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accruing act of Congress adopted amendment amount annual applied appointed appropriation Arkansas astronomical Attending authorized Batut bill board of managers Board of Regents bonds building city of Washington claim copies court of chancery dated December Department diffusing knowledge diffusion of knowledge duty erection establishment expenses favor February further enacted gentleman Government hereby honor House of Representatives hundred increase and diffusion insti interest invested James Smithson January John Forsyth John Quincy Adams July knowledge among men lectures legacy letter Levi Woodbury ment motion museum necessary obedient servant object observatory officers opinion paid payable present President principal printed Professor proper proposed purpose question received referred Richard Rush scientific Secretary Senate Smith Smithsonian bequest Smithsonian fund Smithsonian Institution sonian Institution testator thousand dollars tion Treasury Truman Smith trust United Warrant whole
Page 2 - I mean stock to remain in this country) to the United States of America, to found, at Washington, under the name of the Smithsonian Institution, an establishment for the increase and diffusion of knowledge among men.
Page 483 - Institution", to be composed of the Vice President, the Chief Justice of the United States, and three Members of the Senate and three Members of the House of Representatives; together with six other persons, other than Members of Congress, two of whom shall be resident in the city of Washington; and the other four shall be inhabitants of some State, but no two of them of the same State.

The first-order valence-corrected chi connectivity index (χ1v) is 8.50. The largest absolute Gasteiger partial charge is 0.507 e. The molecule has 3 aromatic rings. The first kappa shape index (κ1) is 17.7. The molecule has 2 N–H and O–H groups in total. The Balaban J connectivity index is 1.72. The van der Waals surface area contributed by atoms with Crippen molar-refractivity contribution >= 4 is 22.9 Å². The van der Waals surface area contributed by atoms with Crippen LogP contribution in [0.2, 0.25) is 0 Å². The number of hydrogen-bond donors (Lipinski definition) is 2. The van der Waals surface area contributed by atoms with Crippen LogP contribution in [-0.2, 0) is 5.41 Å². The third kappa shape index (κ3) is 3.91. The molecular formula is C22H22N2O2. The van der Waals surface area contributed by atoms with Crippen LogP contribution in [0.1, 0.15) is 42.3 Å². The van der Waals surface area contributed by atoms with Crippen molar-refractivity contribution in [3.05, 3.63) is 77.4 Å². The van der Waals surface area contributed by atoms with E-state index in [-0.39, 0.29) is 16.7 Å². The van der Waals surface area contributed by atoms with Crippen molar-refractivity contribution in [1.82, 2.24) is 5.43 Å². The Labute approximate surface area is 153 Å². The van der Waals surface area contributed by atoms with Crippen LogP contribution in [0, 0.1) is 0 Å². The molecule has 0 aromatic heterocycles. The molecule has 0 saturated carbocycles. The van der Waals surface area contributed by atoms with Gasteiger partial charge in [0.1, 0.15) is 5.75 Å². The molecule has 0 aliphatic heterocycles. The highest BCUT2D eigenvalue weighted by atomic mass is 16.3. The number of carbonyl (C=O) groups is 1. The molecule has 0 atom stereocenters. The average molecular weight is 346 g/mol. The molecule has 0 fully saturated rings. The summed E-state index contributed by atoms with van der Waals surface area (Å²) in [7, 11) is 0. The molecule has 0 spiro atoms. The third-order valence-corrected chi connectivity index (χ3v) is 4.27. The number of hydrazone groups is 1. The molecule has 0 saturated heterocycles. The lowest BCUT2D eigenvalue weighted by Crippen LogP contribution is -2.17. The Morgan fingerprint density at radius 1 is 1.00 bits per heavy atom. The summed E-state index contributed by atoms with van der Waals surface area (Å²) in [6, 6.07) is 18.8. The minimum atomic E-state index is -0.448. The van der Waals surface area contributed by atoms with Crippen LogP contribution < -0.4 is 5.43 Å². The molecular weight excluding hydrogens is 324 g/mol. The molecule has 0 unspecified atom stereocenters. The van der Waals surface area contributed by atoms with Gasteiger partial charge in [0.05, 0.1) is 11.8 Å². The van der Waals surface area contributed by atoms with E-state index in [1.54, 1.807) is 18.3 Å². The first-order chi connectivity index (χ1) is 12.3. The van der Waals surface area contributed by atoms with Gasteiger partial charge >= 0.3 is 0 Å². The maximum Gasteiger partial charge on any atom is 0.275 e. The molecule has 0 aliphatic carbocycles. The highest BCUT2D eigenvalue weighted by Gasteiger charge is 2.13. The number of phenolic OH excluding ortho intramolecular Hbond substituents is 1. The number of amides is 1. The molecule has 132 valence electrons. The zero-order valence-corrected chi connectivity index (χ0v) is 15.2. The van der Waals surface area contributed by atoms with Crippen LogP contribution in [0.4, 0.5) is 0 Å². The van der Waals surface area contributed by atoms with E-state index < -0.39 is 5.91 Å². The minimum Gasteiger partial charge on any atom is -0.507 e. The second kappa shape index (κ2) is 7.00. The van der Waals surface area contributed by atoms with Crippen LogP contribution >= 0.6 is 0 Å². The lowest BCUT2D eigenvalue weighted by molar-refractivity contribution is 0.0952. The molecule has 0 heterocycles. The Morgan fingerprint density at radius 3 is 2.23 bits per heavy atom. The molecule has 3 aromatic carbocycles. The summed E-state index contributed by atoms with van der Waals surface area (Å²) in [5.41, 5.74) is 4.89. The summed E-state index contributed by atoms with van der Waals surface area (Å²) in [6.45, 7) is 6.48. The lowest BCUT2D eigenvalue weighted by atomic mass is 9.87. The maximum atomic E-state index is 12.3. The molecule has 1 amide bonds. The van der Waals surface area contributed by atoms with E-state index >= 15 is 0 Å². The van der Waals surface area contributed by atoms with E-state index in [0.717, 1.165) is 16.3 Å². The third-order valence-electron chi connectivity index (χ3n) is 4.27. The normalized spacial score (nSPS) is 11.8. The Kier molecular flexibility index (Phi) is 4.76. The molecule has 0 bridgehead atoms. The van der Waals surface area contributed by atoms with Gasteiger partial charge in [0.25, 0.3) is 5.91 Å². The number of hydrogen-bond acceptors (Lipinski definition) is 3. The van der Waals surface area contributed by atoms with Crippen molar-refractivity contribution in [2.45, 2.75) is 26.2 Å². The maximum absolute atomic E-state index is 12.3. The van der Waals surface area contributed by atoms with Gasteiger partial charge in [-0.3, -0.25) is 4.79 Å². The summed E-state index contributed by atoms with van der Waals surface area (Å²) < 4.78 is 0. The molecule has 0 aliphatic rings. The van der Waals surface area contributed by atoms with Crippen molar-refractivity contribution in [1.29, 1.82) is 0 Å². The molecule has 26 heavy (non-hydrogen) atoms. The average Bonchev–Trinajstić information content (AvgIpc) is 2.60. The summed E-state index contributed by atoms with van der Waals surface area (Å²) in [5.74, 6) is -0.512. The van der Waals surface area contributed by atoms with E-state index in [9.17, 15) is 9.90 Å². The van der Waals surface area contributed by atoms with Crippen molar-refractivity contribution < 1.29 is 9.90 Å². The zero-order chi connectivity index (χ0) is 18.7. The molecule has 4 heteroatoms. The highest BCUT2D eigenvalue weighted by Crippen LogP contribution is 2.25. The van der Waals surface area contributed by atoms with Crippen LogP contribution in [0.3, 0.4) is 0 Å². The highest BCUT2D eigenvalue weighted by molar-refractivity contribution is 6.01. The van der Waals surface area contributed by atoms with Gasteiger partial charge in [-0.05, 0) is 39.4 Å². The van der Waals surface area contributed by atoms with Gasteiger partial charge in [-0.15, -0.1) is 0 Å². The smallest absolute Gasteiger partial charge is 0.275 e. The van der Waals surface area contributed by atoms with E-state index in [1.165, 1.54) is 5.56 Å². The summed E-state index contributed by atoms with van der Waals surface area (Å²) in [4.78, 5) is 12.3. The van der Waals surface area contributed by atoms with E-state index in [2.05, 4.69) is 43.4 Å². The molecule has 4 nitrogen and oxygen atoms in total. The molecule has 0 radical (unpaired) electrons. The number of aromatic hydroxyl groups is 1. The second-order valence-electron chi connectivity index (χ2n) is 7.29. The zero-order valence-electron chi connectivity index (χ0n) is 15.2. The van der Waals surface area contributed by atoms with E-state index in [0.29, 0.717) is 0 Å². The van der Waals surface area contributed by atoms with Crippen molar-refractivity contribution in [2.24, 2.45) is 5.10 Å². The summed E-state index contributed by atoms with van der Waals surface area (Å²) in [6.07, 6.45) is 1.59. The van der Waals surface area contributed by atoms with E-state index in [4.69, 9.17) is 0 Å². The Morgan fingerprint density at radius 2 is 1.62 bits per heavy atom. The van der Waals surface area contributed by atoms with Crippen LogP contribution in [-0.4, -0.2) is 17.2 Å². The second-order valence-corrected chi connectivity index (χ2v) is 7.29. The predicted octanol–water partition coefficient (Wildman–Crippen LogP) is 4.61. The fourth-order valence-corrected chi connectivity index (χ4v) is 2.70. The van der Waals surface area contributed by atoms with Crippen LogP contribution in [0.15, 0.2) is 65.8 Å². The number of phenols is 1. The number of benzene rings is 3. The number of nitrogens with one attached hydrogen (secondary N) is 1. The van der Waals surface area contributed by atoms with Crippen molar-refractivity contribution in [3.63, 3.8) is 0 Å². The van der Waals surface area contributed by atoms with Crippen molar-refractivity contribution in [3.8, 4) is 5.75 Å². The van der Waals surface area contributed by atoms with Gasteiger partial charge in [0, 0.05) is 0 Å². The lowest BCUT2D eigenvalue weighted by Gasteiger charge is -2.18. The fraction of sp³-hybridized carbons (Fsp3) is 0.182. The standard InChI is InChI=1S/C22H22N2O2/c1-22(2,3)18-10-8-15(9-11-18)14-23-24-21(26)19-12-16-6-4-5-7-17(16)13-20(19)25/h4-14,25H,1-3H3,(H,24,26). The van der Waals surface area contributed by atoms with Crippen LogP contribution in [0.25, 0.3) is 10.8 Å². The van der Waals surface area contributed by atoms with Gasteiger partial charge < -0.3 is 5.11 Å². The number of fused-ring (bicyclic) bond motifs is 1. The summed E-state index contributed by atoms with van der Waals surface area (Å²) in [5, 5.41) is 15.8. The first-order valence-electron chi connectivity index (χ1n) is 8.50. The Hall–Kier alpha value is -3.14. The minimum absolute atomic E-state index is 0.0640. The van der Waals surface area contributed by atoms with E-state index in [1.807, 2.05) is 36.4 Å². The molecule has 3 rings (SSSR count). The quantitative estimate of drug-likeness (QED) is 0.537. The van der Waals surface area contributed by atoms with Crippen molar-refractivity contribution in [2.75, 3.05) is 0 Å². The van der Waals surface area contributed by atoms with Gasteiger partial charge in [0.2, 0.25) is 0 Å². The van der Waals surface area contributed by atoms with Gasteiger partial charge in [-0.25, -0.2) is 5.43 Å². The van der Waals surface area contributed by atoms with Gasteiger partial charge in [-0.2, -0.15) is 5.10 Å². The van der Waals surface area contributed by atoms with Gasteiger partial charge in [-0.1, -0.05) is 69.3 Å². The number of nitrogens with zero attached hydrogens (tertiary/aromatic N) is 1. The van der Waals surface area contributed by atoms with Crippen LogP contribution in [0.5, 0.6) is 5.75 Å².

Page 471 - President of the United States, the Secretary of State, the Secretary of the Treasury, the Secretary of "War, the Secretary of the Navy, the Postmaster General, the Attorney General, the Chief Justice, and the Commissioner of the Patent Office of the United States, and the Mayor of the city of Washington, during the time for which they shall hold their respective offices, and such other persons as they may elect honorary members...
Page 757 - I ask for the yeas and nays. The yeas and nays were ordered. The question was taken; and there were — yeas 165, nays 256, not voting 11, as follows: ***** [p.
Page 564 - That, so soon as the Board of Regents shall have selected the said site [for a building], they shall cause to be erected a suitable building, of plain and durable materials and structure, without unnecessary ornament, and of sufficient size, and with suitable rooms or halls, for the reception and arrangement, upon a liberal scale, of objects of natural history, including a geological and mineralogical cabinet ; also a chemical laboratory, a library, a gallery of art, and the necessary lecture rooms...
Page 384 - That not to know at large of things remote From use, obscure and subtle, but to know That which before us lies in daily life, Is the prime wisdom...
Page 945 - ... 1. The objects, and the amount appropriated, to be recommended by counsellors of the Institution. 2. Appropriations in different years to different objects; so that, in course of time, each branch of knowledge may receive a share. 3. The results obtained from these appropriations to be published, with the memoirs before mentioned, in the volumes of the Smithsonian Contributions to Knowledge. 4. Examples of objects for which appropriations may be made :— (1.) System of extended meteorological...
Page 596 - And the said regents shall make, from the interest of said fund, an appropriation, not exceeding an average of twenty-five thousand dollars annually, for the gradual formation of a library, composed of valuable works pertaining to all departments of human knowledge.
Page 946 - ... title-page of the report. 4. The reports to be published in separate parts, so that persons interested in a particular branch, can procure the parts relating to it, without purchasing the whole. 5. These reports may be presented to Congress, for partial distribution^ the remaining copies to be given to literary and scientific institutions, and sold to individuals for a moderate price. The following are some of the subjects which may be embraced in the reports:— I.
Page 946 - By the publication of separate treatises on subjects of general interest. 1. These treatises may occasionally consist of valuable memoirs translated from foreign languages, or of articles prepared under the direction of the institution, or procured by offering premiums for the best exposition of a given subject.